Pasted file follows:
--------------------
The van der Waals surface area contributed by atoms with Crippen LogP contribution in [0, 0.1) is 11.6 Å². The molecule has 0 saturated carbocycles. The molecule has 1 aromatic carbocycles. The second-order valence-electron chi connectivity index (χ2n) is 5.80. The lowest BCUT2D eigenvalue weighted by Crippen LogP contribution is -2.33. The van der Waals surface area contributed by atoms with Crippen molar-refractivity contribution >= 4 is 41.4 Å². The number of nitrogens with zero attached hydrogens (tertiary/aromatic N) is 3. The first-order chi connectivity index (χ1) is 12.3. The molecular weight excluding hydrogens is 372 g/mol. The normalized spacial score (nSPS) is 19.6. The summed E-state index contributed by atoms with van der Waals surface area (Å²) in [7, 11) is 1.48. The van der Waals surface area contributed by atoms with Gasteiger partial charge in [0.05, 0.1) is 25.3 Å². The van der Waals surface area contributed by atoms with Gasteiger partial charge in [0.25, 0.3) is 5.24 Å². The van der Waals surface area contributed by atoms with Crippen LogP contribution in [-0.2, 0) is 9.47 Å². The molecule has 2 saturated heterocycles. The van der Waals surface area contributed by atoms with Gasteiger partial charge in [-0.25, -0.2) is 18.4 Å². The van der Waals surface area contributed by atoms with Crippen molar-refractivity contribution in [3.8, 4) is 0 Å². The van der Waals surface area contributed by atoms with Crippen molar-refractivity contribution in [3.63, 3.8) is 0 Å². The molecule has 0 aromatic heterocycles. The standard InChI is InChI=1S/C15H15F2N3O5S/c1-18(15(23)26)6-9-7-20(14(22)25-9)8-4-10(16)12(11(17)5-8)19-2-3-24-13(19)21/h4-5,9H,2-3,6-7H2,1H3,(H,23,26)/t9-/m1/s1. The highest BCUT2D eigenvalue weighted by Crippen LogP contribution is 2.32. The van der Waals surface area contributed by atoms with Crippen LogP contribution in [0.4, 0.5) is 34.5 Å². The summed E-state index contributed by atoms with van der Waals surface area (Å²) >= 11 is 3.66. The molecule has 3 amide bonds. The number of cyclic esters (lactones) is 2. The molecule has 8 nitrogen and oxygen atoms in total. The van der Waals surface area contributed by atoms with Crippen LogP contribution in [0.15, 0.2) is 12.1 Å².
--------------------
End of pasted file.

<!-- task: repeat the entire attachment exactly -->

The van der Waals surface area contributed by atoms with Crippen LogP contribution in [0, 0.1) is 11.6 Å². The molecule has 0 saturated carbocycles. The molecule has 1 aromatic carbocycles. The second-order valence-electron chi connectivity index (χ2n) is 5.80. The lowest BCUT2D eigenvalue weighted by Crippen LogP contribution is -2.33. The van der Waals surface area contributed by atoms with Crippen molar-refractivity contribution >= 4 is 41.4 Å². The number of nitrogens with zero attached hydrogens (tertiary/aromatic N) is 3. The first-order chi connectivity index (χ1) is 12.3. The molecular weight excluding hydrogens is 372 g/mol. The normalized spacial score (nSPS) is 19.6. The summed E-state index contributed by atoms with van der Waals surface area (Å²) in [7, 11) is 1.48. The van der Waals surface area contributed by atoms with Gasteiger partial charge in [0.05, 0.1) is 25.3 Å². The van der Waals surface area contributed by atoms with Gasteiger partial charge in [0.25, 0.3) is 5.24 Å². The van der Waals surface area contributed by atoms with Crippen LogP contribution in [-0.2, 0) is 9.47 Å². The molecule has 2 saturated heterocycles. The van der Waals surface area contributed by atoms with Gasteiger partial charge in [-0.25, -0.2) is 18.4 Å². The van der Waals surface area contributed by atoms with Crippen molar-refractivity contribution in [3.8, 4) is 0 Å². The van der Waals surface area contributed by atoms with Crippen molar-refractivity contribution in [3.63, 3.8) is 0 Å². The molecule has 0 aromatic heterocycles. The standard InChI is InChI=1S/C15H15F2N3O5S/c1-18(15(23)26)6-9-7-20(14(22)25-9)8-4-10(16)12(11(17)5-8)19-2-3-24-13(19)21/h4-5,9H,2-3,6-7H2,1H3,(H,23,26)/t9-/m1/s1. The highest BCUT2D eigenvalue weighted by Crippen LogP contribution is 2.32. The van der Waals surface area contributed by atoms with Crippen LogP contribution in [0.4, 0.5) is 34.5 Å². The summed E-state index contributed by atoms with van der Waals surface area (Å²) >= 11 is 3.66. The molecule has 3 amide bonds. The number of cyclic esters (lactones) is 2. The molecule has 8 nitrogen and oxygen atoms in total. The van der Waals surface area contributed by atoms with Crippen LogP contribution in [0.15, 0.2) is 12.1 Å².